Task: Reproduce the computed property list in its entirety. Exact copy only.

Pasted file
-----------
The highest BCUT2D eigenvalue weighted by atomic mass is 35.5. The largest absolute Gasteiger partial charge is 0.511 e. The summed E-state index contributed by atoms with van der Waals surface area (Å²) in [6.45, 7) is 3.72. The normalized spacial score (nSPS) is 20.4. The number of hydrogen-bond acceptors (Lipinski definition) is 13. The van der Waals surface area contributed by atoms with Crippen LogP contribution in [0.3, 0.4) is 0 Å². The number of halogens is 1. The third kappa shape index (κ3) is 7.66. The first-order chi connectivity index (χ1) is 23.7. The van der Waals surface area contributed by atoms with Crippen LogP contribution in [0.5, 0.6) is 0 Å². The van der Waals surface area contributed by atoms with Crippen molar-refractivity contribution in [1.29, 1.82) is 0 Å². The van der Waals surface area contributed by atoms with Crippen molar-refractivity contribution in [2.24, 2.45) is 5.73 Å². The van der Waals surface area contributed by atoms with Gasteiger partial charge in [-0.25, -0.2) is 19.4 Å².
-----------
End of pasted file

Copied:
The highest BCUT2D eigenvalue weighted by atomic mass is 35.5. The largest absolute Gasteiger partial charge is 0.511 e. The summed E-state index contributed by atoms with van der Waals surface area (Å²) in [6.45, 7) is 3.72. The normalized spacial score (nSPS) is 20.4. The number of hydrogen-bond acceptors (Lipinski definition) is 13. The van der Waals surface area contributed by atoms with Crippen LogP contribution in [0.3, 0.4) is 0 Å². The number of halogens is 1. The third kappa shape index (κ3) is 7.66. The first-order chi connectivity index (χ1) is 23.7. The van der Waals surface area contributed by atoms with Crippen LogP contribution in [0.5, 0.6) is 0 Å². The van der Waals surface area contributed by atoms with Crippen molar-refractivity contribution in [1.29, 1.82) is 0 Å². The van der Waals surface area contributed by atoms with Crippen molar-refractivity contribution in [2.24, 2.45) is 5.73 Å². The van der Waals surface area contributed by atoms with Gasteiger partial charge in [-0.25, -0.2) is 19.4 Å².